2012 Parker’s Heritage Collection Kentucky Straight Bourbon Whiskey, 131.6 Proof, approx. $80 retail
A notch below the previous whiskies, the 2012 Parker’s has a hot, cinnamon nose that is dominated by the heat of its barrel proof. Candied apples and a fruity profile set it apart, though, as a nice bridge between sweet and spicy.
William Larue Weller Kentucky Straight Bourbon Whiskey, 2012 Release, 123.4 Proof, approx. $70 retail
Rating: Good Stuff
The 2012 did not show nearly as well as the 2011, with a more muted nose. Sweeter up front, and sharper through the finish than the 2011. Water brings it into balance, but this simply did not compare to the 2011 version. Still good, but not up to expectations.
Four Roses Single Barrel, 17 years old, Warehouse QS, Barrel 78-2C, OBSV (35% rye), 101.6 Proof, approx. $70 retail
Rating: Good Stuff
Maybe the most disappointing sip of the night, this one felt a bit tired, with a much more muted nose and an herbal/cough-drop quality. It starts out very smooth, with mint and fruit notes, but the finish is hot and tannic. Too much time in the wood?
So, an epic tasting night. Some amazingly good and rare whiskey. Thanks especially to Jason at Sour Mash Manifesto for his generosity.
* Thirsty South Rating Scale:
Wow – among the very best: knock-your-socks-off, profound, complex liquid gold!
Excellent – exceptional in quality and character, worth seeking out, highly recommended
Good Stuff – solid expression of its type/varietal, enjoyable and recommended
Fair – fairly standard or exhibiting obvious though minor flaws
Avoid – move away folks, nothing to see here, a trainwreck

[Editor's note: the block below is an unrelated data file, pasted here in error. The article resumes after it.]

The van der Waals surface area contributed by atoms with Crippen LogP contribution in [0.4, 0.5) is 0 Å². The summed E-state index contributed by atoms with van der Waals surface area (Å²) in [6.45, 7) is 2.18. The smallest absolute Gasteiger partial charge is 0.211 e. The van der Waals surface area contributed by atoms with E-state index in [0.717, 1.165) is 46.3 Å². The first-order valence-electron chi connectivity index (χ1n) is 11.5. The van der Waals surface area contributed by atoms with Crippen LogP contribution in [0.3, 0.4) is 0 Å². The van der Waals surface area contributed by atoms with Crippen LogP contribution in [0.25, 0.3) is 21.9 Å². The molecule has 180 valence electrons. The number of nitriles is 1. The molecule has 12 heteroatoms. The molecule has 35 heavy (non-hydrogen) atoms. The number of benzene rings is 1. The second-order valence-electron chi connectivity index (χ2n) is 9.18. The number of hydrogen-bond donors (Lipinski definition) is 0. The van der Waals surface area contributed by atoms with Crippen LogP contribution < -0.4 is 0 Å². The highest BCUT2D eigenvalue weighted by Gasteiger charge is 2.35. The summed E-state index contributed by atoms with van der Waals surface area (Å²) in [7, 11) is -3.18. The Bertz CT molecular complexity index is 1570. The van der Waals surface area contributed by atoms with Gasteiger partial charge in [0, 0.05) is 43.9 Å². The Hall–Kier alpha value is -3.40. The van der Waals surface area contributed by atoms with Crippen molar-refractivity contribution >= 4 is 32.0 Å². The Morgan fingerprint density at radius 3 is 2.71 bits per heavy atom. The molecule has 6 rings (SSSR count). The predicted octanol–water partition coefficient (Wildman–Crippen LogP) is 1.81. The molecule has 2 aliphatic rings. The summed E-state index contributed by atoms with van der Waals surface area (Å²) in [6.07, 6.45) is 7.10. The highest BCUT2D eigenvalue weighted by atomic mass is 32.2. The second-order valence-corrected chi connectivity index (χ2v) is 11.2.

8 Replies to “Epic Tasting Night: rare bourbon & whiskey”
Great recap! You beat me to it.
Thanks for sharing these great bourbons with me.
A good time. Learned a bit, too.
rumor has it there are a few of those st george xxx bottles floating around atlanta
That’s a helluva night. Wondering if you tasted at bottle strength, or leveled the playing field?
Brent, we started everything at bottle strength (which was a big range, from 95-134 proof) to get an initial read. Then, we also tasted everything with a few drops of water or a bit more based on judgement (not measured to get to an exact watered down proof) to gauge any changes. The ’11 Weller handled its high proof very well, whereas the ’12 Weller benefitted more from water even at a lower initial proof. The Parker and Elijah Craig also clearly benefitted from a bit of water. The 4 Roses 13 yo showed great neat at 126 proof.
Just snagged a bottle of 14 year OBSK at 62% from warehouse 16-4g bottled Dec 2012. Can’t wait to pop it open now after reading your review.
Nice! I’m sure you’ll enjoy it.
How do you come across such goodness? I am born and raised in Kentucky. I live in Kentucky and for years had the benefit of 30 dollar bottles of Elmer T Lee. The bourbon I had stock piles of up until what I call the Hollywood society discovered this gem after the great man’s death. Now it’s the 2nd coming of Van Winkle. You can’t find it anywhere and if you do its 80 a bottle or more. How do I find legit connections? My kentucky heritage runs deep so much so I won’t spend money on whiskey made anywhere else in the world outside the rare single malt scotch. I want to know why these bourbon distilleries in kentucky have always had loyal kentucky folk buying only their products yet all the Van Winkle, Antique Collections, and now Elmer T Lee is being sent to Chicago, New York and LA. I love these liquids and the rich history of Kentucky bourbon.. money isn’t an issue for me.. but where is the love? It sure as hell isnt being returned. No where in Kentucky should be out of every single drop of Buffalo Trace products yet they are. I want my weekly bottle of Elmer T Lee. Something tells me Lee in particular if he were still with us wouldn’t let this sort of abuse take part on his fellow Kentucky natives.